Linda Baie, Teacher Dance

Garvey’s Choice
by Nikki Grimes
Wordsong
Nominated by: MissRumphius

A middle grade verse novel that strikes at the heart of early adolescent angst, Grimes has given us a heartfelt, realistic portrayal of what it means for a young person to navigate school, friendships and family life. Garvey, who is overweight and not the athlete his father hoped he would be, has dreams of his own. Written in tanka, Grimes’ short verses pack an emotional punch, sharing the highs and lows of Garvey’s journey to figure out who he is, while simultaneously making himself happy and his father proud. Father and son eventually find that connection, and I dare you not to tear up when they do. Grimes has a gift for getting to the heart of middle school angst and gives readers a boy they will love and won’t soon forget.

Tricia Stohr-Hunt, The Miss Rumphius Effect

Guess Who, Haiku
by Deanna Caswell, illustrated by Bob Shea
Harry N Abrams
Nominated by: Kortney Garrison

Guess Who, Haiku by Deanna Caswell is a fun introduction to the puzzle of poetry. Each spread presents a farm animal’s poem–a riddle in haiku form–on bright pages with simple, engaging illustrations by Bob Shea.

The familiar barnyard animals and the rhythm and rhyme of the repeating lines make this an excellent read-aloud. It’s the perfect book for groups of mixed age children at library storytime or at home. The youngest children will enjoy the riddles while older children will want to take up the writing challenge.

Deanna Caswell plays with language, and then invites her readers to join the fun! The delightful end matter continues the game and helps to answer the last, most surprising riddle of all.

Kotney Garrison, One Deep Drawer

The Last Fifth Grade of Emerson Elementary
by Laura Shovan
Wendy Lamb Books
Nominated by: Adrienne Gillespie

A teacher and her students work together to try to save their school from demolition in this novel in verse snapshot of one fifth grade class across a whole school year. Ms. Hill’s class of 18 students includes a mix of boys and girls, twins, Spanish speakers, children from a variety of cultural backgrounds, shy kids, leaders, friends, “frenemies,” all trying to express themselves through poetry. Each poem reflects an individual point of view that changes and grows over the year contributing to a complete narrative detailing their classroom dynamics as well as their struggle to take an active stand for their school. Shovan effectively employs 17 different forms of poems throughout this novel in verse including acrostic, concrete, diamante, epistolary, fib, found, free verse, haiku, limerick, list, narrative, ode, rap, rhyming, senryu, sonnet and tanka poems. This is an engaging school-based story in poems that can inspire young readers to become activists in their communities and to consider writing poetry as a vehicle for achieving some of their goals.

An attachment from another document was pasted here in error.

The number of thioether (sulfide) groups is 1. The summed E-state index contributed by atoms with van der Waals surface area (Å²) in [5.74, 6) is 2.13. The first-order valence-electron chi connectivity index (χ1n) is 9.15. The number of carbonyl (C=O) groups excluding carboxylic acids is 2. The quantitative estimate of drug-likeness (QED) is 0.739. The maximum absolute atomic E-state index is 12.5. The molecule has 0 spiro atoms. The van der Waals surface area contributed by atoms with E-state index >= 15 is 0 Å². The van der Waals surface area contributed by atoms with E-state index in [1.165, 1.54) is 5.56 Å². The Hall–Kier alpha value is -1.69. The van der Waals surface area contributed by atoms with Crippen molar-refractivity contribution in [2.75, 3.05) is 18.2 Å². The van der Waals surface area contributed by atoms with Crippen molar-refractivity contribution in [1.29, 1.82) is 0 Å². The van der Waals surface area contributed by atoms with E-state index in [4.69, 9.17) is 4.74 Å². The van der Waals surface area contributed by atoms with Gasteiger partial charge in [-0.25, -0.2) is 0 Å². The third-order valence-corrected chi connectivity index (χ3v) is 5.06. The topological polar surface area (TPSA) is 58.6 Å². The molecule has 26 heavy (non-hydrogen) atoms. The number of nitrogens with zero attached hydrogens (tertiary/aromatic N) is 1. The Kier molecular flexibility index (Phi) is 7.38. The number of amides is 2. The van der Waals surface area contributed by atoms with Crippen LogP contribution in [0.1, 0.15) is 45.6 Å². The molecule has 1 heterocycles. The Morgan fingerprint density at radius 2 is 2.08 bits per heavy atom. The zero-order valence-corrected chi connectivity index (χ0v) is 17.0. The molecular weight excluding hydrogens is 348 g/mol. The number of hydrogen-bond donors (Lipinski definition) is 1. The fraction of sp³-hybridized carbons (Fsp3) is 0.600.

Sylvia Vardell, Poetry for Children

To Stay Alive: Mary Ann Graves and the Tragic Journey of the Donner Party
by Skila Brown
Candlewick Press
Nominated by: Jonemac

Donner Party. This ill-fated party began their westward journey from Illinois to California in the spring of 1846. An ill advised detour proves deadly as less than half of the party actually survived.
Through the eyes of 19-year-old, Mary Ann Graves, readers travel on the trail with her family.
Skila’s poems match the mood of the party. In the beginning, they are light with a quick tempo. But as the travel slows, challenges surface along with danger, and so does the cadence and tone of Mary Ann’s voice. Readers are with her during that ominous snowstorm. when the entire party takes shelter and are forced into cannibalism to survive.
Skila captures a compelling story of adventure, despair and survival that readers will want to read again and again.

Jone Rush MacCulloch, Check It Out

When Green Becomes Tomatoes: Poems for All Seasons
by Julie Fogliano, illustrated by  Julie Morstad
Roaring Brook Press
Nominated by: Sara Ralph

When Green Becomes Tomatoes Poems for All Seasons by Julie Fogliano gently leads the reader through a year’s worth of journal entry poems to celebrate the seasons. Written without capitalization or punctuation, the poems take advantage of caesuras and spacing on the page to draw the reader through the poems. There is a Zen like/haiku feeling of discovery in the short poems.

These poems frolic in nature and provide fresh language for young ones just learning language and for jaded old timers who need new ways of seeing and discovering their environment.

Joy Acey, Poetry for Kids Joy

Stay tuned and wait for Valentine’s Day when our winner is revealed.  Until then I will be featuring books that were on my shortlist but were left behind.

Happy Friday.

Happy Poetry.